You step out of the prison and into the street and the silence swallows you up. It’s late November and the sun set hours ago. The pavement’s wet – maybe it’s been raining or maybe its fog. No foot traffic tonight, it’s too cold for most. But the air’s fresh and you like it like this. A twelve-hour shift behind a big steel gate, brick walls ten feet deep, and to walk with the cool air on your skin is a welcomed relief.
You turn the corner and walk alongside the dual carriageway. Both lanes are still full, even the exit lane. Must be roadworks or an accident somewhere. An endless river of taillights drift past you, leading to a hundred journeys home. Most are still trying to head West, others North. When you stop at the crossing you check your watch: Just after eight. You’ve still got plenty of time.
While you wait for the lights to change you watch the wind in those tall trees opposite. You take in the sound as it rushes through the high branches. It’s clean and simple and not like the confused looping echoes of the prison’s hallways. You cross when the green man shows. Four years you’ve been taking this route – the walk from the prison to the station, then two trains and a bus and eventually home. It’s never bothered you, mind. Should be in for ten, and you prepped dinner on Wednesday so that’s taken care of.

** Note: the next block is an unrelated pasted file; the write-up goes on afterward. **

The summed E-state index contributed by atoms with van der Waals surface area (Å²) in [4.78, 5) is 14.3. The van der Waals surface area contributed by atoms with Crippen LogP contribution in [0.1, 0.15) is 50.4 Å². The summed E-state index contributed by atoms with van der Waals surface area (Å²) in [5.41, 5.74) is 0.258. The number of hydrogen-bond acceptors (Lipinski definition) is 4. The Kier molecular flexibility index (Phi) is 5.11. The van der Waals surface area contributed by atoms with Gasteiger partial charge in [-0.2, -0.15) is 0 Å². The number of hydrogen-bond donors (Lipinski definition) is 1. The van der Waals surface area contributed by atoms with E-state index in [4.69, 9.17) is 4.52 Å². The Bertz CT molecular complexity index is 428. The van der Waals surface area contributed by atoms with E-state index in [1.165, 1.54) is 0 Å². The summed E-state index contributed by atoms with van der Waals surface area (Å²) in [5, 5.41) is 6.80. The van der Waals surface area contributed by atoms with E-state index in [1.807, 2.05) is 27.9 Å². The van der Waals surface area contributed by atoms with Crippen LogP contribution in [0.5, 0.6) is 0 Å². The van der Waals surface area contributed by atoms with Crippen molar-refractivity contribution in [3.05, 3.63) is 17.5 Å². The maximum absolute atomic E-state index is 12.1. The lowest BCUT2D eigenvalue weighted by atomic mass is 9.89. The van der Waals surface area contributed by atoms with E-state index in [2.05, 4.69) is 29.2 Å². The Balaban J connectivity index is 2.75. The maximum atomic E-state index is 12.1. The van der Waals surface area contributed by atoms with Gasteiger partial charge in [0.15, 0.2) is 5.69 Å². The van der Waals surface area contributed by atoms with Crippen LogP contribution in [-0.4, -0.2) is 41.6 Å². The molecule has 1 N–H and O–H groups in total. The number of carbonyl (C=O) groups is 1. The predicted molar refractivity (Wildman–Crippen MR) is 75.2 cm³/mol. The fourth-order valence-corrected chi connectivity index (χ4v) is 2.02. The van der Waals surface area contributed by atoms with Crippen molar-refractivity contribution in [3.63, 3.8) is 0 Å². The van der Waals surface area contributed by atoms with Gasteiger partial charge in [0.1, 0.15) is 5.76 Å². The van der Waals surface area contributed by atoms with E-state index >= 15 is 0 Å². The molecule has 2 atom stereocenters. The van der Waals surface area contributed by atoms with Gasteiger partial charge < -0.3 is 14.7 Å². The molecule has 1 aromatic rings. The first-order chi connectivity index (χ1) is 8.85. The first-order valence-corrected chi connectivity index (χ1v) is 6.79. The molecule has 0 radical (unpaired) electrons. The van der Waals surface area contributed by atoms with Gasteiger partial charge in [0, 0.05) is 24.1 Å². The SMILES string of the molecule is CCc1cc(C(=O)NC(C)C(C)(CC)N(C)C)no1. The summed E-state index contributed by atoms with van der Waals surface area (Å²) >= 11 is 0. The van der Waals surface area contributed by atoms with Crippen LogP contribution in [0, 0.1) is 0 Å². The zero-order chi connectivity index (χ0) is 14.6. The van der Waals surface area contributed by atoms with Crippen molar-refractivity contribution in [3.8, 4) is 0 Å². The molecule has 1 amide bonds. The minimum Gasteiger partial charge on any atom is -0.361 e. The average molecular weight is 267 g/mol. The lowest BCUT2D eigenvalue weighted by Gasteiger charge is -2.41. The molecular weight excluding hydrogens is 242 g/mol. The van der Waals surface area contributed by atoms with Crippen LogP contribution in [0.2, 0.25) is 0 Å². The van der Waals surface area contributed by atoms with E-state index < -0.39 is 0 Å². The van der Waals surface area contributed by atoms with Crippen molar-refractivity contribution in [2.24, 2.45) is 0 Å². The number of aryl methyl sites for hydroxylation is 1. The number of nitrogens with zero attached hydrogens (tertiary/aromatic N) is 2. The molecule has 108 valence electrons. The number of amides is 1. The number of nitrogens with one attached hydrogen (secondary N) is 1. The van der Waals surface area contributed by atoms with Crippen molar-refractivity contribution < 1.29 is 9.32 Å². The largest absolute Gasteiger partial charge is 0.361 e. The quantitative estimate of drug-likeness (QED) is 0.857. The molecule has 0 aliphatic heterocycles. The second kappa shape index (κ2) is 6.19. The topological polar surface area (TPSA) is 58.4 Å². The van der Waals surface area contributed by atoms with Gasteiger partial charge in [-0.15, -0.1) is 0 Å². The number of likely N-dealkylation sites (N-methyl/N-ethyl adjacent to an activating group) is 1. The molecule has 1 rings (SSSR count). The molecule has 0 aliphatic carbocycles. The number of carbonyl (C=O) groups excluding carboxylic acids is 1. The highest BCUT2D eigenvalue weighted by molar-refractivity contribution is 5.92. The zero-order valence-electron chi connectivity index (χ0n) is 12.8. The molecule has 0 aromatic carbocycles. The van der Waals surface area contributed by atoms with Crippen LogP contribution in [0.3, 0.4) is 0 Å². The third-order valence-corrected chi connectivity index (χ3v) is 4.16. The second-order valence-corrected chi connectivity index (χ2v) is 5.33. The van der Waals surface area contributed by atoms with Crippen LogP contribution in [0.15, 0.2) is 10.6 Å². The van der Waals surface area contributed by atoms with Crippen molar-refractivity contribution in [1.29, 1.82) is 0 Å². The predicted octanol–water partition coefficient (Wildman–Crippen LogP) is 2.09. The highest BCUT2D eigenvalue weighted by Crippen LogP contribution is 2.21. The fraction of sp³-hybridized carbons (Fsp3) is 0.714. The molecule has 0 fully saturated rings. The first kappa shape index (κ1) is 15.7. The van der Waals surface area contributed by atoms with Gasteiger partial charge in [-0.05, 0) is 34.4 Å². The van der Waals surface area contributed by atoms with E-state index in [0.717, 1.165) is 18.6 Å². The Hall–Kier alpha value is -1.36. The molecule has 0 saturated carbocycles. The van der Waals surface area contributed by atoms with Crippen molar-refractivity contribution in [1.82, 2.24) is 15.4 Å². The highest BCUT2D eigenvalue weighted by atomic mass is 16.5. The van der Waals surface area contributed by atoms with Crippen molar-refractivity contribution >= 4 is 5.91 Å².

As you near the station the shops and the bars come in to view, all of them lit up for Christmas. All of them desperate to claw back something of what they’ve lost these past few years. It’s Friday night, the noise and the revelry spilling out onto the pavement as you side step a group of smokers. One of the smokers, an old fella, calls out to you something about a merry Christmas and you manage a smile.
Must be a work do, you reckon. Yours’ is next Wednesday. You’ve said you’ll go but haven’t for the past four years, so why would you now? It’s the new girl who’s asked you. She’s ex-army too. She’s tried to talk to you about it, bless her. Others have told her not to bother: he doesn’t give much away that one.
One or two of the shop windows pique your interest and you stop to have a look. The toys for him. The jewelry for her. You know you shouldn’t but you indulge anyway. He’s 14 now and too old for toys. He probably wants games for his X-Box if he’s got one. Or a laptop to help with his schoolwork if he hasn’t already got one. Just say the word and it’s yours, all of it. Stop it, you think, or did you say it out loud? You put your head down and don’t stick around to find out.